Tag Archives: smoothe cheese

Q & A With Hook’s Cheese: More than just aged cheddar

Read any cheese blog or cheese enthusiast magazine (Culture or Cheese Connoisseur) and it is a sure bet there is some mention of Hook’s Cheese 15 year cheddar.  This seriously aged cheese was brought to market back in February of 2009 and has skyrocketed to one of the most sought after and highly praised cheeses in the country.

Prior to all the praise, many had never heard of Tony and Julie Hook.  Who are these pioneers of the cheddar world? Where did they come from? How did this 15 year cheddar come to be?  Is cheddar all Hook’s Cheese has to offer? I had the opportunity to speak with Tony recently and discovered there is a whole lot more to this Wisconsin creamery than cheddar. Continue reading

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Bring in ‘da funk! Funky cheese tasting episode #1

Not all stinky cheeses are created equal. Some are overtly funky from smell to taste. Others smell intense yet have a delicious mild flavor. Hard and crumbly or soft and runny, I love them all. That being said, not all fumigating fromages are created equal. Here is the first of what I hope to be many compare and contrast tastings.

On the platter are two intense cheeses sure to please even the most timid taster. The first is a Swiss cheese called Chue Fladae (translates to “cow patty). Raw cow’s milk and a thick pastry-like washed rind, the aroma can be off-putting at the very least and just unbearable as it gets to room temperature. Continue reading

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Fat Free Fromage Blanc is FABULOUS!

Despite the recent articles touting  greater weight loss  from eating whole milk cheeses, indulging in favorites like Camembert (11.6 grams of fat per oz) or a schmeer of cream cheese on a bagel (10 grams of fat per oz) can potentially pack on the pounds.  Take heart, fellow cheese lovers, for I have found a tasty cheese that contains…wait for it…ZERO grams of fat yet has full fat taste! Fromage blanc is a French-style cheese similar to creme fraiche or yogurt in texture with the tang of sour cream. While relatively common in France, it may be more difficult to obtain in the US. Check the local Whole Foods or gourmet market dairy sections.  Be sure to buy it with the intent of immediate use as it does go bad rather quickly and at $4 for 8oz, it isn’t cheap. Continue reading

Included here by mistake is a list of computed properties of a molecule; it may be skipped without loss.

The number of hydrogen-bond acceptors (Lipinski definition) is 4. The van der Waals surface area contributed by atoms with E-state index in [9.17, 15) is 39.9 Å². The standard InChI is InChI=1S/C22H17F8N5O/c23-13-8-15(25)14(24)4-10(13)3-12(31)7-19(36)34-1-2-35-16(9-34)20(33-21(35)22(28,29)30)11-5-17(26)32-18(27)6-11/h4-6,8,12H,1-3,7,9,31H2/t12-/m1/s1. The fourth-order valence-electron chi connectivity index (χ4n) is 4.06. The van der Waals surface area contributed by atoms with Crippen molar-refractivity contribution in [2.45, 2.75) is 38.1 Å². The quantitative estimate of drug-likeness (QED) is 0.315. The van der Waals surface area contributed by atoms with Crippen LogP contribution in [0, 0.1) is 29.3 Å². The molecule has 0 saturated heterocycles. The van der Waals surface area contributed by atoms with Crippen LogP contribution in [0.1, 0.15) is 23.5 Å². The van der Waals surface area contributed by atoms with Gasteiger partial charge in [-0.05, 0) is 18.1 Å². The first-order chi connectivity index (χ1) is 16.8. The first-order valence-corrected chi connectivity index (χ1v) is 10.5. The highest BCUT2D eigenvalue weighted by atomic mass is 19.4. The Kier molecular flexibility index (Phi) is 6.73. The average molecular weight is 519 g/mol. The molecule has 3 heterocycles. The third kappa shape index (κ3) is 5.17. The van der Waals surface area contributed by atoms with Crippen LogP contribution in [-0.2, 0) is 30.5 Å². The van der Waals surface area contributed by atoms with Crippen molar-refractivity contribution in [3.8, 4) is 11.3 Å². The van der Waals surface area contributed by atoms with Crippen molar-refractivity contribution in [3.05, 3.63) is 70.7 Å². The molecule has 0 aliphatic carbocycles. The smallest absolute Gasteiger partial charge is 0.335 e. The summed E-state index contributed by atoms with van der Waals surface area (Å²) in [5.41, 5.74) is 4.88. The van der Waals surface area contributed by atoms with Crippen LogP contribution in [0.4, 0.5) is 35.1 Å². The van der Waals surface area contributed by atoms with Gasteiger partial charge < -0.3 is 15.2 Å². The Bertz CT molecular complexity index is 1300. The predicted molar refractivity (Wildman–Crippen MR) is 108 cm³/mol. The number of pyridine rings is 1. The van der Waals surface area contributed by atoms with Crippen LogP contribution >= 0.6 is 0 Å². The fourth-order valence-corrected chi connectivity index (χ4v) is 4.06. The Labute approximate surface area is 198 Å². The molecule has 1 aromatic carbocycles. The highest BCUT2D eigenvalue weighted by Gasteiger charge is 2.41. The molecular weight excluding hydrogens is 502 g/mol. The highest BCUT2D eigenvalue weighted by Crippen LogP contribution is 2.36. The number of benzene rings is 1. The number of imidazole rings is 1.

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Loud praise for Saint Felicien

Someday I hope to eat my way through all the delicious and diverse cheeses of France. Preferably I will do this in France, but for now I must settle for my local cheesemongers to guide me.  I am lucky to have several experienced mongers and the ones at Morgan and York in Ann Arbor, Michigan are some of the best.

On my most recent visit I had a chance to sample Saint Felicien, a soft subtle cheese from the Rhône-Alpes region (also known as caille-doux) and was pleasantly surprised.

Presented in a stone crock with a pale yellow rind, Saint Felicien hides a nutty, pillowy, slightly pungent flavor that is not normally found in a raw cow’s milk cheese.  Best served with berries and sweet nuts. Avoid citrus and sour fruits (I made the mistake of tasting with Granny Smith apples. Trust me, just say no!)